Before Picture

So, it's looking like I'm about to embark on a d.i.y. workspace build project. 

Here's the "before picture", knock on wood (but don't knock too vigorously - you might punch a hole in the wall).

Since my wife and I bought the first of our three downtown Colorado Springs, Colorado properties in 1990, with its two detached garages, the larger one (not pictured) has been primarily used as my workspace and, in the case of the smaller, leaning lunker of a garage pictured here, it's primarily been a storage unit. Despite its drastic need of a face-lift and its degrees-off-of-plumb walls and door, its roof has never leaked, and it serves quite adequately, not to mention conveniently and cheaply (free, in fact, unless you consider its minor contribution to the cost of the property and hence its proportion of the mortgage payment) to store my 2d painting panels, perhaps a sculpture or two, as well as eight or ten large bins of less-critical tools and supplies which would otherwise severely cramp my workspace, and various other items we're storing.

My main workspace, though roughly twice as large and in much better condition than the one car garage pictured, is less than ideal. Henceforth I'll refer to it as my studio, as I have since resigning from the art department of a small liberal arts college in 2016 to be a full time artist (and relinquishing the space I used there as my primary, though shared, shop/studio). 

First of all, let's talk square footage. Now I'm well aware that when I say I'm cramped with only 400 sf of space to work in, many big city dwelling creatives without dedicated workspaces scoff. Perhaps that's you, sitting there in your third floor studio apartment in Brooklyn or San Francisco. Perhaps you'd happily donate a kidney for such space. 

If that's you, all I can say is I've lived with the current studio situation for nearly three decades and feel like I've paid my dues in that department. Gratefully, for the most part. 

These days, when people ask me what I do, I usually reply that I'm an artist. If they press for more information, I'll often reply that I'm primarily a sculptor, and sculpture implies dimensionality. It (typically) has length and width and height. It (typically) consists of materials that, (typically) being 3D as well, take up L x W x H to store, not to mention, if we're talking materials like wood and steel - my materials of choice - machines and tools to convert them from their initial into their eventual form, each of which also require a given amount of L x W x H. Hence, for quite some time I've had to employ the self imposed rule: if something new enters the studio on a permanent basis, of necessity something the same size or larger needs to exit.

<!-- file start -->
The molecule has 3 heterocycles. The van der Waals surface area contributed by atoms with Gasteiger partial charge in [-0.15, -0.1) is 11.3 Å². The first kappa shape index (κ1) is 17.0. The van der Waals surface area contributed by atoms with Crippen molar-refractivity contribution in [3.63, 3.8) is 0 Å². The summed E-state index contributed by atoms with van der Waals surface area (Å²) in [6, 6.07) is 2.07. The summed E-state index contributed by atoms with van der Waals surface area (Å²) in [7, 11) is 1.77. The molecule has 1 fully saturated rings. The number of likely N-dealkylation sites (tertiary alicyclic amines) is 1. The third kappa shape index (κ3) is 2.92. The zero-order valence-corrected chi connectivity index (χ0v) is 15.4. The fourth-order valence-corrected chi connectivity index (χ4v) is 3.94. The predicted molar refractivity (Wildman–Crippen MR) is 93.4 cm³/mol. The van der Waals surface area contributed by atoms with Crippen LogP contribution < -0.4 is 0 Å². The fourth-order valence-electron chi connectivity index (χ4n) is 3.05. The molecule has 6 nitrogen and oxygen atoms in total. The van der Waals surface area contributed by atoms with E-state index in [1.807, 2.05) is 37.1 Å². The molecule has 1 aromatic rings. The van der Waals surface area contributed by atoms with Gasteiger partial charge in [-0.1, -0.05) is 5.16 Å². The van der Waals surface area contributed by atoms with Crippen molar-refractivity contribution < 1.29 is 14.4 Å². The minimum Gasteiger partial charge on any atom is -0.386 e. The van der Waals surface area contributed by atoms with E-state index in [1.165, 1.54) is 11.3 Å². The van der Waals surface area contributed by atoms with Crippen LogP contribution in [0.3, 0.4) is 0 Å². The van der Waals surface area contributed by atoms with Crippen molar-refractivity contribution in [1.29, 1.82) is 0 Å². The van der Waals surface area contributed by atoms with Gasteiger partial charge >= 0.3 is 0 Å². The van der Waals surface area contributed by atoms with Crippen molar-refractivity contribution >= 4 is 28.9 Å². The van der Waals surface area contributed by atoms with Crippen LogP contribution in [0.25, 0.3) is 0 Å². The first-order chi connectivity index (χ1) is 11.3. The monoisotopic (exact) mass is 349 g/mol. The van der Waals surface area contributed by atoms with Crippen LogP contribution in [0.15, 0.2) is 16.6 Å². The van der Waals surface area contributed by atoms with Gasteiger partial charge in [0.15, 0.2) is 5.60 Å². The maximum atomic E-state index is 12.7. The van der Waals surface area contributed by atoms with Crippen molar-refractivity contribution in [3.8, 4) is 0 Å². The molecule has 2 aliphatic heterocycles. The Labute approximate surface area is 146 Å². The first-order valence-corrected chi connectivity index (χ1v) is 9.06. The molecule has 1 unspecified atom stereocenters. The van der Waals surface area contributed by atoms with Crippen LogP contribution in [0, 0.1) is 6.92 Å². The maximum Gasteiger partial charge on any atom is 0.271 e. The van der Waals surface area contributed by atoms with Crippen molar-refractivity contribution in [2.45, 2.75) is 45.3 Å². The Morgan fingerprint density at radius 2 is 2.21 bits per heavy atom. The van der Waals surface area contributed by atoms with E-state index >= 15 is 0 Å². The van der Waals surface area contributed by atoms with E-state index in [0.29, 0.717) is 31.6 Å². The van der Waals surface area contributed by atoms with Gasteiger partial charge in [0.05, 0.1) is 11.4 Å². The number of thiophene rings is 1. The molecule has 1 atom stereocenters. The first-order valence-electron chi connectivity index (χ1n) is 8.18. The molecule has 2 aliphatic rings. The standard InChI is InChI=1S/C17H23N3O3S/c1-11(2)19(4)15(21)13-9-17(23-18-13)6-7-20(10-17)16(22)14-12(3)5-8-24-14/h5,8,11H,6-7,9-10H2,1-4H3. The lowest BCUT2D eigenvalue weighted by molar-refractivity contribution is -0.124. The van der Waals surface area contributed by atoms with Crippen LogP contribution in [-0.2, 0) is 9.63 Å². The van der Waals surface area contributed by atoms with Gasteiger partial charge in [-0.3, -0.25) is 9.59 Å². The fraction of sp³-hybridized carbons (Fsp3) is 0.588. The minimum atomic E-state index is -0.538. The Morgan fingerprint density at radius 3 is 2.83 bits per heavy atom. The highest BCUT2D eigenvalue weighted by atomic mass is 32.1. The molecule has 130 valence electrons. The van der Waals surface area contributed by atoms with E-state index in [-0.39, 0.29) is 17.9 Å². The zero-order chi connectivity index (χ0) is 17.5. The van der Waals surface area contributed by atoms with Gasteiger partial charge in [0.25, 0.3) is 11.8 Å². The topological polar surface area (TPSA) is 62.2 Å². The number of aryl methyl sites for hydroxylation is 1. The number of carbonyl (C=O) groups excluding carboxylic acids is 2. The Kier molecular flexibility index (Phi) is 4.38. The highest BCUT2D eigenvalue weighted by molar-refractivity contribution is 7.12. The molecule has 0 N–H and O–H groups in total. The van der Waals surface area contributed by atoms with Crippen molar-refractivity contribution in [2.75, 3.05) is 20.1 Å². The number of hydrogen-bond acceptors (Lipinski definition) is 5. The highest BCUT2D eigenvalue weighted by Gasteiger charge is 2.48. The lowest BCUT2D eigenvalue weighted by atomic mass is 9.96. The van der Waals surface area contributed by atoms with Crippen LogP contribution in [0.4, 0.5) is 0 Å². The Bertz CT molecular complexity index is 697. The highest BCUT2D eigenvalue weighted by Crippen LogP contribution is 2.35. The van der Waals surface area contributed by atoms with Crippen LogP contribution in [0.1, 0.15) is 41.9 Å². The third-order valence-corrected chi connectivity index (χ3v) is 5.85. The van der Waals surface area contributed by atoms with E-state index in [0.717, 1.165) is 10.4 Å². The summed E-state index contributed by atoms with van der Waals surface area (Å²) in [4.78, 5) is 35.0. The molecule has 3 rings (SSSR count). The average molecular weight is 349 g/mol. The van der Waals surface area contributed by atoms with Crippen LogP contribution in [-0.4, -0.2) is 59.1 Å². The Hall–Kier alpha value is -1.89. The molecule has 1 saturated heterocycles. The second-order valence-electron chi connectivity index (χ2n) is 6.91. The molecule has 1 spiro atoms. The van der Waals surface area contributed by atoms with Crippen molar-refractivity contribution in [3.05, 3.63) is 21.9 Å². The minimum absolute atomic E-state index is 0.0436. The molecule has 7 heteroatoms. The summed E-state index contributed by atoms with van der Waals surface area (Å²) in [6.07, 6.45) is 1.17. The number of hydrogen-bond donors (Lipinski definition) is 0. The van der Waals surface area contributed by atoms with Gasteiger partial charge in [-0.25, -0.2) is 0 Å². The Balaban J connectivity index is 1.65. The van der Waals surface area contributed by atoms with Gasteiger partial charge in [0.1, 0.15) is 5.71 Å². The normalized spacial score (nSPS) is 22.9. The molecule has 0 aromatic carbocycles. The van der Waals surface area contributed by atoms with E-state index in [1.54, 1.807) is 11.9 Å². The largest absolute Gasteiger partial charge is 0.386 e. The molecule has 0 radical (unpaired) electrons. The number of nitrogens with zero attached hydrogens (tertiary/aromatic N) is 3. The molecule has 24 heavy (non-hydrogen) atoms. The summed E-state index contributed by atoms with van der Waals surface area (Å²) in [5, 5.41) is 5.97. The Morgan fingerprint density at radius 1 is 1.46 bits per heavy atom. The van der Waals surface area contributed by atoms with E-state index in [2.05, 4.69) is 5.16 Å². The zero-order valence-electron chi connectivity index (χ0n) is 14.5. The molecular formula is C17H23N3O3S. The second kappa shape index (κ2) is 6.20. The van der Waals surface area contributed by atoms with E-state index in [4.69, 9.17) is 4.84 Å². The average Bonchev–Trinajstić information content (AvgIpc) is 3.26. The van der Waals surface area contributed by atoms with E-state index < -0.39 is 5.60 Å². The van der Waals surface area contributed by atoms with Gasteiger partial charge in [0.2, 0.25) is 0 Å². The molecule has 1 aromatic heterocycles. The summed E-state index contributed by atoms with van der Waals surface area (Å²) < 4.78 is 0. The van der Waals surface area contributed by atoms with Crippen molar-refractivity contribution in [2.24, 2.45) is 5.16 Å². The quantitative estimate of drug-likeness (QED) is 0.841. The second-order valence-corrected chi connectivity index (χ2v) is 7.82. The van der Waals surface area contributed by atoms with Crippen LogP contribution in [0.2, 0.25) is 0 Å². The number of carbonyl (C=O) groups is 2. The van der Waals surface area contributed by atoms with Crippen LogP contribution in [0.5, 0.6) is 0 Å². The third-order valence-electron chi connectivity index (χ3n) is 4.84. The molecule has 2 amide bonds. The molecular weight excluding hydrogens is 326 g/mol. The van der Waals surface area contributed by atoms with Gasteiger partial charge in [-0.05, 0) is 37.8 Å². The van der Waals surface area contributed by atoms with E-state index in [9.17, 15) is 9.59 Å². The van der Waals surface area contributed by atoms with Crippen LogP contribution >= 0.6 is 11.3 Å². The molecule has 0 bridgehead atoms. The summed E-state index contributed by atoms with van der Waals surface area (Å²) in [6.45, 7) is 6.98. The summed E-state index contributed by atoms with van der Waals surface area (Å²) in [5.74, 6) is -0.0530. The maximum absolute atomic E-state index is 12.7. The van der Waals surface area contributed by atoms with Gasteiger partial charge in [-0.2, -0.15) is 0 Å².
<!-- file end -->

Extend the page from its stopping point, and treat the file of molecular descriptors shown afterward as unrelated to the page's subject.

It can be the equivalent of our appellation for our modest-sized kitchen: "one butt", especially during holidays when people tend to congregate in the best smelling room in the house. At a certain point my wife will ask everyone who isn't contributing to the enterprise if they'd please move into another room.

Only thing is, the "turkey" I may be "basting" in successive washes of watered-down acrylic paint in my studio is often large enough to feed our 20 or 30 holiday guests from Thanksgiving through New Years. Not that they're invited to stay that long. Nor would they find the food edible.

Point is, comparative to the scale of the work that's being produced, and even more to the point, the scale I'd like to work at, my studio's simply too small. 

Even the times when no sculpture is dominating the space, the most basic tasks require me to move two or three or ten things - most everything is on wheels by necessity - so that I have enough room to, for instance, maneuver the table saw, with its 48" side extension, from the periphery to the center of the room, turn it diagonal to the walls, set up the portable infeed/outfeed rollers, and have just enough space to rip a 4' x 8' panel without its encountering the wall on either end of the cut. Then reverse the process. Takes time. Time's money. 

Besides the primary lack of space issue, I could rattle off a list of other minor gripes, but I'll spare you. It's my party and I'll cry if I want to.

As to why I've begun this blog:

I know a few people who've tackled similar projects, both for workspace and/or ADU (additional dwelling unit), or house addition purposes, and have survived. They've been sources of inspiration.

Also, once I began to think more seriously about the possibility of saving money by making this a d.i.y. project, I started watching YouTube videos put out by a number of people who've not only built their own garages, workshops, or studios, but recorded the process for the express purpose of showing others how to do it. Again, inspirational. 

And so, in a kind of "pay it forward" way, I truly hope this blog will inspire even one person who, like me, perhaps hasn't ever undertaken a renovation or addition project of this scope, to think maybe... just maybe... I could tackle something similar. 

Alternatively, it may confirm the wisdom of not doing so. Let's hope not.

Oh, did I mention I'm hoping to build around a 1000 sf space primarily with reclaimed/reused materials? For under $30K, or app. $30/sf., not counting my labor?

Only time and further posts will tell...

In closing,

I assume some of you reading this are doing so for the same reasons I was watching a lot of YouTube videos recently: to get information from others who've undertaken projects like the one we've just begun to. If you have any questions or comments related to the build project, please make use of the comments section below, and I'll do my best to respond. And please share this with anyone you think might be interested!


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